Planning ahead ensures successful PACS operation

December 1, 2005

Establishing a filmless operation is rarely a trouble-free endeavor. But once the service is up and running, PACS administrators can make their lives easier by adhering to the maxim "be prepared." Speakers at this year's U.K. Radiological Congress offered two suggestions for preparedness: modeling likely demand on the archive and planning for IT systems failure.

Establishing a filmless operation is rarely a trouble-free endeavor. But once the service is up and running, PACS administrators can make their lives easier by adhering to the maxim "be prepared." Speakers at this year's U.K. Radiological Congress offered two suggestions for preparedness: modeling likely demand on the archive and planning for IT systems failure.

The volume of data stored is not the only relevant parameter for determining whether a PACS will meet its users' needs, said Alun Davies, head of medical physics at the Great Western Hospital in Swindon, U.K. How often images are retrieved, when they are retrieved, and their age are all useful information in evaluating a PACS storage and networking system, he told delegates at the June meeting in Manchester.

Doctors at the Great Western Hospital have access to a fully populated digital image archive dating back to July 2001. With acquisition of about 180,000 examinations per year, the archive is growing steadily. Images are made available within the radiology department on dedicated diagnostic PACS workstations. Personnel working elsewhere onsite can review images on one of 1200 standard PCs, using a Web-based retrieval system.

Analysis of retrieval patterns during an eight-week period in 2004 revealed that 70% of images viewed were no more than a week old. The rapid fall-off was punctuated only by a slight increase in clinicians' requests for year-old images, presumably for routine follow-up. The analysis also noted differences in requesting patterns for various modalities. A significant number of nuclear medicine images were viewed up to two weeks after acquisition, while few ultrasound images were reviewed after the day of the scan.

"The vast bulk of data retrieval is being done through the main part of the day," Davies said. "Our network gives us 100 Mbit/sec to all devices, and a Gbit/sec connection to all radiologists' workstations, so it is coping very adequately with the demand."

Many hospitals in England may soon be linked to regional archives

as part of government-supported plans for a nationwide PACS rollout. But results from the Swindon hospital indicate that this investment might be better applied elsewhere.

"The benefit of cluster storage seems dubious, especially since we are-or someone is-going to be paying a high price to store these images, only to be able to retrieve them very slowly," Davies said.

Speaking at the same session, Alastair Jackson, PACS manager at Great Western Hospital, described how careful contingency planning can keep radiological images available during IT system downtime.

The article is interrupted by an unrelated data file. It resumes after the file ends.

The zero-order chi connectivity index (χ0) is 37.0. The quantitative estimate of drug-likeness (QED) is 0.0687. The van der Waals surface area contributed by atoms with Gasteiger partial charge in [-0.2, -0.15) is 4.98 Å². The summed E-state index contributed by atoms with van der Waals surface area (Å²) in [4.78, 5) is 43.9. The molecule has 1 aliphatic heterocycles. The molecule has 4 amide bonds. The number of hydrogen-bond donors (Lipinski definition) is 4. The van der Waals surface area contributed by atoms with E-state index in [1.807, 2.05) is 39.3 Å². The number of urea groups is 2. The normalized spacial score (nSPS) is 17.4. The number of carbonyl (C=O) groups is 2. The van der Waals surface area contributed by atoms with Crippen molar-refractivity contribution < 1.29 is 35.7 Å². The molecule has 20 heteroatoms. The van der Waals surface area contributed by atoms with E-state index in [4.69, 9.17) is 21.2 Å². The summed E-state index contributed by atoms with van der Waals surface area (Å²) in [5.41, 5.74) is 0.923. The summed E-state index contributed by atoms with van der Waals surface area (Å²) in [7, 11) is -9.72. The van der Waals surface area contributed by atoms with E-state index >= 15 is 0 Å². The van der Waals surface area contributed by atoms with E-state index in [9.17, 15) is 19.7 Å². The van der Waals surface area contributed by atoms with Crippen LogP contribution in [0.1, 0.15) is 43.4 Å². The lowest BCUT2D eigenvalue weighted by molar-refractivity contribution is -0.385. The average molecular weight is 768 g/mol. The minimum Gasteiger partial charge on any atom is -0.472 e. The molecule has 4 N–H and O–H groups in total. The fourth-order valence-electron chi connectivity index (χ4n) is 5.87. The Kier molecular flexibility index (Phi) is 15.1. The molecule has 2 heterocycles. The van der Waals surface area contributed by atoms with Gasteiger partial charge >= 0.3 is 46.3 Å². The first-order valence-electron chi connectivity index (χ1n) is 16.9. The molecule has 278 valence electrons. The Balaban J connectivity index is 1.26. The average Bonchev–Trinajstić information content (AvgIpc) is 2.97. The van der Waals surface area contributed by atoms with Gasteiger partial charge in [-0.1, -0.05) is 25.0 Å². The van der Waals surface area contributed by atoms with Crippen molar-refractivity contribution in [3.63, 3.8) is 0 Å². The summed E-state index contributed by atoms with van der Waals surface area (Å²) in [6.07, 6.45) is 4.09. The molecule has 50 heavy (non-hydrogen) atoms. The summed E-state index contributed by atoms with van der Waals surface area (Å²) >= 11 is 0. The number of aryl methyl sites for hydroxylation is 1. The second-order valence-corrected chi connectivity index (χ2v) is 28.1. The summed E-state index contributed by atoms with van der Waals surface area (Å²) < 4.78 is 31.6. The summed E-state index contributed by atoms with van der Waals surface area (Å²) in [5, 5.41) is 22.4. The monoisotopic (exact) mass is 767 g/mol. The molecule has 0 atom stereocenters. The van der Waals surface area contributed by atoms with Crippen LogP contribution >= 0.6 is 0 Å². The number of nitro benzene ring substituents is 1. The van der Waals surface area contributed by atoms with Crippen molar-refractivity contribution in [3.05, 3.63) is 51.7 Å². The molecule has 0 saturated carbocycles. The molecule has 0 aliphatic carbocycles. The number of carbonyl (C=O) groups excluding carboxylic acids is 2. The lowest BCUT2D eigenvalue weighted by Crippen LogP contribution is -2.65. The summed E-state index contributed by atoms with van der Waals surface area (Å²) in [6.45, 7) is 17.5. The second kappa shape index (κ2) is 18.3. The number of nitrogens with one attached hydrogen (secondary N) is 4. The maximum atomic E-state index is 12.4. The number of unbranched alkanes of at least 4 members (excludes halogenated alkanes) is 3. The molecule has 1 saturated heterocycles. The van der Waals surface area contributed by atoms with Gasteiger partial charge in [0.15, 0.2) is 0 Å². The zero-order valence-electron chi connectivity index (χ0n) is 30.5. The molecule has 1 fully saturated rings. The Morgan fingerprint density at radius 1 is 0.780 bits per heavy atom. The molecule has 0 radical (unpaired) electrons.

All PACS-related problems are first reported to the hospital trust's IT service desk. Dedicated IT staff then liaise with vendors and service suppliers to monitor downtime and manage it centrally. Meanwhile, potential PACS users are notified of the problem and the steps being taken to resolve it, Jackson said.

"You can't just tell somebody that the hospital network is down and expect them to sit around and wait for it to come back up. People have to know when they are going to be able to access the images again," he said. "If e-mail communication is not possible, we use porters to verbally distribute information to wards and clinics."

The least serious problem likely to occur is the unavailability of a modality work list. Clerical staff may have to be redeployed to input data manually, Jackson said. Additional checks of the accuracy of data entry may be necessary to prevent loss of images or their deployment to the wrong patient record.

Loss of the electronic patient record would be a greater inconvenience, although images remain available on the diagnostic PACS workstations and may also be accessible over the hospital Intranet.

"There are security issues involved, so it's not ideal. But in a situation where the unavailability of images is going to be prolonged, we do invoke that contingency, and a temporary username and password are issued," Jackson said.

If the PACS itself fails, images are retained on the modalities for up to a week. Point-to-point connections between laser printers and workstations enable hard copies to be printed and distributed to clinicians who are not working close to the radiology department. Local modality view is also possible in the event of complete network failure.

"There is a range of different ways in which PACS can fail, and each requires a different level of response, but a service can always be provided," Jackson said.